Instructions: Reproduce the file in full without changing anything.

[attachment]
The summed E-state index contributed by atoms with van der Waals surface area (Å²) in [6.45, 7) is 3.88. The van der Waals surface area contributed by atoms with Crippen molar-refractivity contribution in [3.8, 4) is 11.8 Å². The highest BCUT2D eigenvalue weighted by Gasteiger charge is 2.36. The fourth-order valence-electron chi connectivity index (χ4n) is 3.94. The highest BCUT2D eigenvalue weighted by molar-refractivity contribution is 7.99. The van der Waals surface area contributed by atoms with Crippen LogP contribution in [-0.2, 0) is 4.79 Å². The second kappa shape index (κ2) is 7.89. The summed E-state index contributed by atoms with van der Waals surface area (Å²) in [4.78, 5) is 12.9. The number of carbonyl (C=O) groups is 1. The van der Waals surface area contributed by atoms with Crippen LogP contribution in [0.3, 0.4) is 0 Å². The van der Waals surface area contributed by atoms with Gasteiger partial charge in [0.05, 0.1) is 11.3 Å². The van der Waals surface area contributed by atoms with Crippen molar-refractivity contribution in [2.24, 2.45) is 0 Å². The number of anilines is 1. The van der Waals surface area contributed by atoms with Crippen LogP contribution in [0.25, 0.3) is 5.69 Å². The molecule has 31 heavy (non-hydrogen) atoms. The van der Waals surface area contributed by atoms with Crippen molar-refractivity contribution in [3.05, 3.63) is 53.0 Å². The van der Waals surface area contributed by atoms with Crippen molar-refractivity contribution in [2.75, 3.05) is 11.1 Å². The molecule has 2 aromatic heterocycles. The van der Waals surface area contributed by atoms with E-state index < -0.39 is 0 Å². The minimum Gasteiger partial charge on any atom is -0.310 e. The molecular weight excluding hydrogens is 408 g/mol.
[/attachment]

The summed E-state index contributed by atoms with van der Waals surface area (Å²) in [6.45, 7) is 3.88. The van der Waals surface area contributed by atoms with Crippen molar-refractivity contribution in [3.8, 4) is 11.8 Å². The highest BCUT2D eigenvalue weighted by Gasteiger charge is 2.36. The fourth-order valence-electron chi connectivity index (χ4n) is 3.94. The highest BCUT2D eigenvalue weighted by molar-refractivity contribution is 7.99. The van der Waals surface area contributed by atoms with Crippen LogP contribution in [-0.2, 0) is 4.79 Å². The second kappa shape index (κ2) is 7.89. The summed E-state index contributed by atoms with van der Waals surface area (Å²) in [4.78, 5) is 12.9. The number of carbonyl (C=O) groups is 1. The van der Waals surface area contributed by atoms with Crippen LogP contribution in [0.3, 0.4) is 0 Å². The van der Waals surface area contributed by atoms with Gasteiger partial charge in [0.05, 0.1) is 11.3 Å². The van der Waals surface area contributed by atoms with Crippen molar-refractivity contribution in [2.24, 2.45) is 0 Å². The number of anilines is 1. The van der Waals surface area contributed by atoms with Crippen LogP contribution in [0.25, 0.3) is 5.69 Å². The molecule has 31 heavy (non-hydrogen) atoms. The van der Waals surface area contributed by atoms with Crippen molar-refractivity contribution in [3.05, 3.63) is 53.0 Å². The van der Waals surface area contributed by atoms with Crippen molar-refractivity contribution in [2.75, 3.05) is 11.1 Å². The molecule has 2 aromatic heterocycles. The van der Waals surface area contributed by atoms with E-state index < -0.39 is 0 Å². The minimum Gasteiger partial charge on any atom is -0.310 e. The molecular weight excluding hydrogens is 408 g/mol.